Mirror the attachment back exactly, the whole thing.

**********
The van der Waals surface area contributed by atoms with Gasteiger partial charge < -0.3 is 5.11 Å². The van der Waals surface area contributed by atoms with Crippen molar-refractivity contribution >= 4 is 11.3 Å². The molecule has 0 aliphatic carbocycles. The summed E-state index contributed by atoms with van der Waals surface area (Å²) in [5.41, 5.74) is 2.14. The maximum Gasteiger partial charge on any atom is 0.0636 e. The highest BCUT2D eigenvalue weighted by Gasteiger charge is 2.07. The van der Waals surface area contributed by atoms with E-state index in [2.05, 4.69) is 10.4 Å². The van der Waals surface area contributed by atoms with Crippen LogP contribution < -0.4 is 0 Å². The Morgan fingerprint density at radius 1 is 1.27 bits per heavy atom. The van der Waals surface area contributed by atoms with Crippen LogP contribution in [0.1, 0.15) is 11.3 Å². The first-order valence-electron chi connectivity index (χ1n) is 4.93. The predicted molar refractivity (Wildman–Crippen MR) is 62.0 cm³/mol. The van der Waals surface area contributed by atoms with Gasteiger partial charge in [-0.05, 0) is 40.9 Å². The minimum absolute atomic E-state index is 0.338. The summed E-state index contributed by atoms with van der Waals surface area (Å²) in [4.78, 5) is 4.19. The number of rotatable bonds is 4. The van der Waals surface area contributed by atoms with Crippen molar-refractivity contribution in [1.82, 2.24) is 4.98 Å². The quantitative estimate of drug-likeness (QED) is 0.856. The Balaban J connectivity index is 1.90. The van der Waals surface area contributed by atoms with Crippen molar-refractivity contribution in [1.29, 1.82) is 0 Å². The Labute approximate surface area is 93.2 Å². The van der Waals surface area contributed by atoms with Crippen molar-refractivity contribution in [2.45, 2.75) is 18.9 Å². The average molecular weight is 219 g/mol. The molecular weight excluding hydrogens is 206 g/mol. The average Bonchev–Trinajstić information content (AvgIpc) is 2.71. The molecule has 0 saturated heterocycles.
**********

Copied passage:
The van der Waals surface area contributed by atoms with Gasteiger partial charge < -0.3 is 5.11 Å². The van der Waals surface area contributed by atoms with Crippen molar-refractivity contribution >= 4 is 11.3 Å². The molecule has 0 aliphatic carbocycles. The summed E-state index contributed by atoms with van der Waals surface area (Å²) in [5.41, 5.74) is 2.14. The maximum Gasteiger partial charge on any atom is 0.0636 e. The highest BCUT2D eigenvalue weighted by Gasteiger charge is 2.07. The van der Waals surface area contributed by atoms with E-state index in [2.05, 4.69) is 10.4 Å². The van der Waals surface area contributed by atoms with Crippen LogP contribution < -0.4 is 0 Å². The Morgan fingerprint density at radius 1 is 1.27 bits per heavy atom. The van der Waals surface area contributed by atoms with Crippen LogP contribution in [0.1, 0.15) is 11.3 Å². The first-order valence-electron chi connectivity index (χ1n) is 4.93. The predicted molar refractivity (Wildman–Crippen MR) is 62.0 cm³/mol. The van der Waals surface area contributed by atoms with Gasteiger partial charge in [-0.05, 0) is 40.9 Å². The minimum absolute atomic E-state index is 0.338. The summed E-state index contributed by atoms with van der Waals surface area (Å²) in [4.78, 5) is 4.19. The number of rotatable bonds is 4. The van der Waals surface area contributed by atoms with Crippen molar-refractivity contribution in [1.82, 2.24) is 4.98 Å². The quantitative estimate of drug-likeness (QED) is 0.856. The Balaban J connectivity index is 1.90. The van der Waals surface area contributed by atoms with Crippen molar-refractivity contribution in [1.29, 1.82) is 0 Å². The Labute approximate surface area is 93.2 Å². The van der Waals surface area contributed by atoms with Crippen molar-refractivity contribution in [2.45, 2.75) is 18.9 Å². The average molecular weight is 219 g/mol. The molecular weight excluding hydrogens is 206 g/mol. The average Bonchev–Trinajstić information content (AvgIpc) is 2.71. The molecule has 0 saturated heterocycles.